The USA Network’s ‘Suits’ is a classic example of a show that has simply clung to life for too long. Early seasons were cracking good entertainment, but the last couple (especially Season 5) were an exercise in frustration watching characters constantly infighting for no reason and making terrible decisions purely for the sake of amping up the drama. Now the show’s back for a sixth cycle, and it’s unclear so far whether anything has changed for the better.
The main thrust of the last season was that fake lawyer Mike Ross (Patrick J. Adams) had finally been found out, and was doggedly pursued by a zealous prosecutor determined to convict him for fraud and take down the firm. Just as he was on the verge of winning his defense and legitimizing himself as a lawyer, Mike suddenly gave up out of the blue and copped to a plea deal for two years in prison. Allegedly, he did this to protect his friends (especially mentor Harvey) from having to take the fall for his crime.
However, this was basically a really stupid and inane decision. If Mike had won the case, the prosecutor would have no basis to go after anyone else. Even if he lost, he had plenty of grounds for appeal considering how wildly unethical the woman’s behavior and tactics had been. By turning himself in and admitting his crime, Mike actually put the firm in tremendous jeopardy. The season ended with every single partner and associate and random employee aside from the core group of characters (Harvey, Jessica, Louis, Donna and Rachel) fleeing to take other jobs and bringing most of their clients with them.
The sixth season opens with Mike settling in at prison. Not humbled by his misfortune in the slightest and still every bit the smug douchebag he’s evolved into over the past few years, he starts an immediate conflict with a prison shrink (Malcolm Jamal Warner) over nothing. Fortunately, his cellmate, a white collar criminal named Frank Gallo (Paul Schulze from ‘Nurse Jackie’), turns out to be a pretty friendly dude. The two men quickly bond over movies and their legal woes. Frank lets Mike borrow a contraband cell phone so that he can text his fiancée Rachel, which is of course completely against prison rules. On his very first night in prison, Mike opens up and tells Frank his entire life story. You can already see where this is going, right?
Meanwhile, back at Pearson Specter Litt, the firm is in shambles. They’ve lost most of their money and most of their clients, and are further sucker-punched by a $100 million class action lawsuit over every single case that Mike ever touched. As they’re prone to doing, Harvey, Louis and Jessica bicker and feud over which of them is to blame and how to pick up the pieces. Eventually, Jessica proposes that they smoke a figurative peace pipe by smoking a literal doobie together. That does the trick. Everyone mellows out, relationships are mended (for the moment), and Harvey concocts a brilliant scheme to get them out of this mess.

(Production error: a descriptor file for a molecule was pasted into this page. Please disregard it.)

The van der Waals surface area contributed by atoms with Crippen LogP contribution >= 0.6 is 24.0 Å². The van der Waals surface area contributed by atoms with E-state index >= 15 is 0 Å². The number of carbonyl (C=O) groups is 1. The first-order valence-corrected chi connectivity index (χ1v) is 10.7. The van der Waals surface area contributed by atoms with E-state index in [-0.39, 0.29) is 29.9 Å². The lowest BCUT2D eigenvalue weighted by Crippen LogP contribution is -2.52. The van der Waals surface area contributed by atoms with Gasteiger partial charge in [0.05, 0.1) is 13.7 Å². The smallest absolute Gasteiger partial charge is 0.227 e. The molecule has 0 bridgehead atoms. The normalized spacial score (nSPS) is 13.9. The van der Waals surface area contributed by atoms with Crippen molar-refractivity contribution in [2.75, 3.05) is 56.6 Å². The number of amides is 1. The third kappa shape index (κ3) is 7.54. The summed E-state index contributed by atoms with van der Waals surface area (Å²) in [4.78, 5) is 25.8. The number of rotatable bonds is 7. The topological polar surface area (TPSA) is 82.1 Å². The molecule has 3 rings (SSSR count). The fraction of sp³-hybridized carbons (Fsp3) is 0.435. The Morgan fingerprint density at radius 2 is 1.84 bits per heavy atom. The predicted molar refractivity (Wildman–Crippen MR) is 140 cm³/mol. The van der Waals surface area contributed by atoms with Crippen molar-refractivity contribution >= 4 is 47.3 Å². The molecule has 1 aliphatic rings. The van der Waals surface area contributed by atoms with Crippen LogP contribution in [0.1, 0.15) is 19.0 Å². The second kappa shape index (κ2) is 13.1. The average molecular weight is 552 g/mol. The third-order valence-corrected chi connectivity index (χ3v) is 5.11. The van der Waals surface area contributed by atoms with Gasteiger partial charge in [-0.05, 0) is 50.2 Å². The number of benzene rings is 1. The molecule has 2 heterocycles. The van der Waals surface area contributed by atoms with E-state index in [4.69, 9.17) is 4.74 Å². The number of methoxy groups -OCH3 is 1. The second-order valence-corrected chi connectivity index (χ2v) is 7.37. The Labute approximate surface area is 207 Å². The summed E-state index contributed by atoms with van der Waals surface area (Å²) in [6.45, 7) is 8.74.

The episode ends with the revelation that – Gasp! Shock! Horror! – Frank the inmate isn’t such a nice guy after all. Everything he said about himself was a lie. He bribed a guard to let him swap cells with another prisoner so he could get close to Mike. He knew who Mike was all along and harbors a very serious grudge against Harvey, who put him in prison in the first place. By getting Mike to talk, he was actually secretly collecting information about Harvey, and by tricking Mike into using the cell phone, he now has leverage over him.
For such a brilliant fake attorney, Mike sure is a dumbass a lot of the time.
One of my biggest complaints with recent seasons of ‘Suits’ is the wild inconsistency among the characters. One moment they’re the best of friends and the next they’re tearing at each other’s throats over the slightest grievance – and then back again shortly afterwards for the cycle to repeat endlessly. That’s still an issue in this premiere, though perhaps toned down a bit. I just don’t trust any of the characters to learn from their actions or mistakes.
With Mike exposed and in prison, the original premise of the series is essentially irrelevant. I’m not sure how the show can go through a whole season (or potentially two, given his sentence length) with him behind bars. Already, the storyline Mike has in this episode feels contrived as an excuse to keep him in the cast and give him screen time. It would perhaps have been better to write him off the show entirely and refocus on the rest of the characters. Even if Mike somehow gets out of prison early, what would be the point of keeping him around? He can’t practice law anymore. He’s useless.
Thankfully, the premiere episode still has some sharp writing and a number of entertaining scenes. I’m not ready to give up on the show yet, but I don’t love it as much as I used to anymore.